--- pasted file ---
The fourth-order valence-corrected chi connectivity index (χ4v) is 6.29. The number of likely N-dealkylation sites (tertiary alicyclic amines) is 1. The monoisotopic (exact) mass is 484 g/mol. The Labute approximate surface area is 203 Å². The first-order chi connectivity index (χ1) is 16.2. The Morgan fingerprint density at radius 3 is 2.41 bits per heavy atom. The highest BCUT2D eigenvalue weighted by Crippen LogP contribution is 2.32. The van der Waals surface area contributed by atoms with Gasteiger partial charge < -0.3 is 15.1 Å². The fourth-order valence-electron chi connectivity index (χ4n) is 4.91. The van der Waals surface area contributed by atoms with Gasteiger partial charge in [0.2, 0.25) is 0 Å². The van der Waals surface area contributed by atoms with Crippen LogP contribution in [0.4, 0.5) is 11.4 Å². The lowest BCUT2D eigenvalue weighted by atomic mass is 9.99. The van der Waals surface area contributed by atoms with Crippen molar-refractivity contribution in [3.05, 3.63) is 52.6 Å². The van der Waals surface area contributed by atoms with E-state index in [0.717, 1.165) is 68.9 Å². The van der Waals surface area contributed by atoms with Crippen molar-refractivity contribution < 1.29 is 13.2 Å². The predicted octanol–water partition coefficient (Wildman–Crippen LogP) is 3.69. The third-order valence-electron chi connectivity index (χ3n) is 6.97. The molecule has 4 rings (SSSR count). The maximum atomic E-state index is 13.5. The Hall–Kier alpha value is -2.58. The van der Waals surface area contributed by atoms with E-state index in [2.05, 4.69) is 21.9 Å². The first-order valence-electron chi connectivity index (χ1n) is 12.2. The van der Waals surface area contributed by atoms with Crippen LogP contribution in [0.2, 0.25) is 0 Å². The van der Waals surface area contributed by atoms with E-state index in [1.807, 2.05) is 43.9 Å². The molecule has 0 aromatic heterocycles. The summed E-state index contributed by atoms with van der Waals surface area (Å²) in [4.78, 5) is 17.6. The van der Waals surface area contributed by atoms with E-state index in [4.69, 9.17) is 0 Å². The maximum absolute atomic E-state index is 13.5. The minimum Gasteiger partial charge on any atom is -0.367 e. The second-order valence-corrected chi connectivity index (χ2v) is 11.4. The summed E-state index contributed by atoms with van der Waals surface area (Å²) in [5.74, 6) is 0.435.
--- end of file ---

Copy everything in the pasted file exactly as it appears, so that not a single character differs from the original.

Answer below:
The fourth-order valence-corrected chi connectivity index (χ4v) is 6.29. The number of likely N-dealkylation sites (tertiary alicyclic amines) is 1. The monoisotopic (exact) mass is 484 g/mol. The Labute approximate surface area is 203 Å². The first-order chi connectivity index (χ1) is 16.2. The Morgan fingerprint density at radius 3 is 2.41 bits per heavy atom. The highest BCUT2D eigenvalue weighted by Crippen LogP contribution is 2.32. The van der Waals surface area contributed by atoms with Gasteiger partial charge < -0.3 is 15.1 Å². The fourth-order valence-electron chi connectivity index (χ4n) is 4.91. The van der Waals surface area contributed by atoms with Gasteiger partial charge in [0.2, 0.25) is 0 Å². The van der Waals surface area contributed by atoms with Crippen LogP contribution in [0.4, 0.5) is 11.4 Å². The lowest BCUT2D eigenvalue weighted by atomic mass is 9.99. The van der Waals surface area contributed by atoms with Crippen molar-refractivity contribution in [3.05, 3.63) is 52.6 Å². The van der Waals surface area contributed by atoms with E-state index in [0.717, 1.165) is 68.9 Å². The van der Waals surface area contributed by atoms with Crippen molar-refractivity contribution < 1.29 is 13.2 Å². The predicted octanol–water partition coefficient (Wildman–Crippen LogP) is 3.69. The third-order valence-electron chi connectivity index (χ3n) is 6.97. The molecule has 4 rings (SSSR count). The maximum atomic E-state index is 13.5. The Hall–Kier alpha value is -2.58. The van der Waals surface area contributed by atoms with E-state index in [2.05, 4.69) is 21.9 Å². The first-order valence-electron chi connectivity index (χ1n) is 12.2. The van der Waals surface area contributed by atoms with Crippen LogP contribution in [0.2, 0.25) is 0 Å². The van der Waals surface area contributed by atoms with E-state index in [1.807, 2.05) is 43.9 Å². The molecule has 0 aromatic heterocycles. The summed E-state index contributed by atoms with van der Waals surface area (Å²) in [4.78, 5) is 17.6. The van der Waals surface area contributed by atoms with E-state index in [4.69, 9.17) is 0 Å². The maximum absolute atomic E-state index is 13.5. The minimum Gasteiger partial charge on any atom is -0.367 e. The second-order valence-corrected chi connectivity index (χ2v) is 11.4. The summed E-state index contributed by atoms with van der Waals surface area (Å²) in [5.74, 6) is 0.435.